Then there is the socialized healthcare that does exist for the poor and the eldery in our country. The poor (in my state) get this green card and even if a mother's kid has a sniffle, they take an ambulance to the emergency room of the hospital. The eldery get every single prescription paid for and then some. It has gotten to the point that there is no healthcare in this country, but sick care. Take my father for instance: he has a great insurance plan through his work, but instead of lowering his cholesterol by watching his diet, he was taking this med that caused him to have a neurological problem which affected his ability to walk. It took them forever to figure out what the deal was. Now he can't be on any cholestoral-reducing prescription and does watch his diet, but there are millions of citizens out there who take these pills as a one-stop solution, and it sucks up all of this tax-payer money. It's insane.

Personally, I don't really understand the whole deal about socialized medicine, but I am very conservative, so I am sure you can intimate my views. I have terrible allergies which result in asthma attacks, bronchitis about twice a year, walking pneunomia about once every other year, and sinusitis six to seven times a year. I am allergic to almost everything under the sun, so if I get sick, I pay $50 to go see the doctor, then pay another $100 for a course of antibiotics, and I am definately on a budget. If I can manage, I do not understand why it is argued that basic healthcare needs to be extended to every single citizen. We are a nation that does not save, but lives paycheck to paycheck, and I think that's where the mentality of entitlement comes from, that and the huge sums of credit card debt.

I know nothing about the socialized healthcare system in the UK, but I do know that the one in Canada is going top-heavy and many regions are without doctors because they just don't get paid enough for the work they do.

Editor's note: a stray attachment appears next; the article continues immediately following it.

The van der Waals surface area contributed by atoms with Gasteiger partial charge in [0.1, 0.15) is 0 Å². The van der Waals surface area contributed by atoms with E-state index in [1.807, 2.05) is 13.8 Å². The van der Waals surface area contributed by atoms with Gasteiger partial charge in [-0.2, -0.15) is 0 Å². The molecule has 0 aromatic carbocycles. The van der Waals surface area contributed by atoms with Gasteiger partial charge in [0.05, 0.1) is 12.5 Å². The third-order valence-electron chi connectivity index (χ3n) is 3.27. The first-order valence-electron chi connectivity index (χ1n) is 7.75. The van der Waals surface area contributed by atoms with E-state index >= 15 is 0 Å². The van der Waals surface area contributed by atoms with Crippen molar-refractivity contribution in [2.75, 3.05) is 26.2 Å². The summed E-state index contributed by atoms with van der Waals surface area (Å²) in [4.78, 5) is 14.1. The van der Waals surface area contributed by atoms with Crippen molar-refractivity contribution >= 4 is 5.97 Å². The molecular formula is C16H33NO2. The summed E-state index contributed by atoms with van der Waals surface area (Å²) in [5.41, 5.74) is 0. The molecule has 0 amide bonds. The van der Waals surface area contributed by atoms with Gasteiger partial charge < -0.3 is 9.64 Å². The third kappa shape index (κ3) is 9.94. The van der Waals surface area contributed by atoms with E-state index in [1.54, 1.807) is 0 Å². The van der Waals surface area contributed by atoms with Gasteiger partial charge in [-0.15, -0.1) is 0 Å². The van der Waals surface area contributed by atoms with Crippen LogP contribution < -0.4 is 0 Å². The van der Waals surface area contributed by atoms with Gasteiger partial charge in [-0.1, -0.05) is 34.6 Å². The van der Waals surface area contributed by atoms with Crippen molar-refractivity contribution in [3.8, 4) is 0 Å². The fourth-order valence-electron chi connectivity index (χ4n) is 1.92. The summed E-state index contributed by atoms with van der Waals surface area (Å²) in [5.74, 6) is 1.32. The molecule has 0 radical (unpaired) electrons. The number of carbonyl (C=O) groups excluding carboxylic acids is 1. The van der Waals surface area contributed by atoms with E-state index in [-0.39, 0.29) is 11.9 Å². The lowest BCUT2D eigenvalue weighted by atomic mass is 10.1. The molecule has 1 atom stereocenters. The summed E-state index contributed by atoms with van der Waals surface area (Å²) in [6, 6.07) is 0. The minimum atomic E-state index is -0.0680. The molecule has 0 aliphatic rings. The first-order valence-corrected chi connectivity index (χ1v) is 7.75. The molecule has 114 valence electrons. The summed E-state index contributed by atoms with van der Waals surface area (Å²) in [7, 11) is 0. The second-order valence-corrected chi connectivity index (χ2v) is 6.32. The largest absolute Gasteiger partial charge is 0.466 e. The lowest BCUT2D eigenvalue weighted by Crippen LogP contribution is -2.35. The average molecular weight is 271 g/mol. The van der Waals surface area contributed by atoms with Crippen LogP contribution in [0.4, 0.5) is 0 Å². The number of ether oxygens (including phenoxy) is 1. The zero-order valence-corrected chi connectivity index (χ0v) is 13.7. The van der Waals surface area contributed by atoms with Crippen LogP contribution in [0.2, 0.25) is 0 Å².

I would be curious to hear your opinion on socialized healthcare and would like to know how it works in the UK, if you feel like it. I don't usually get so political in another person's journal, especially someone I just discovered from a random comment in the customers_suck community, but you haven't torn my head off so far...
22nd Apr, 2005 00:11 (UTC)
Er.. we totally do have the same problem with imigrants. Man you wouldn't believe it. Its not the imigrants that are the problem -- its how a system deals with them. Poor imigration handling isn't an argument for or against a national health service, neither is a mis-managed one, its just an argument for better management.

As far as the US-Canada thing goes, I know a lot of Americans go to Canada for cheap meds. So it works both ways. I'm not sure how their system is set up, so I can't comment on the supply and demand issue, except that it seems to work here pretty damn well, for the most part. Its not perfect, but then again no system is.

Most of the issues you present sound like under-funding, and poor managment.

The US conservative view on health care is in interesting, and mostly closed door to me actually. Aside from "not good" I don't know the specifics. As to UK healthcare, I can tell you that there is not exactly a shortage of doctors, but it is more lucrative for doctors to specialise and so, in this way, privatised health care is actually bad for the country as a whole. Top-heavy I assume means too much red tape and management, we still have that, but it is lessening. Just about.

It IS a big drain on the government, but if they were to remove it there would be a revolt and, aside from education and immigration, healthcare is usually one of the top election issues (and we have one on May 5th.. fun *groan*).

Never fear getting political, or opinionated, its funny actually -- I was jsut writing a post about that. As long as people don't get crazy, and are rational I don't mind. Even just agreeing to disagree is fine :)

Overall my opinion is this tho: Its a good thing, if run properly. However it needs a system that supports it.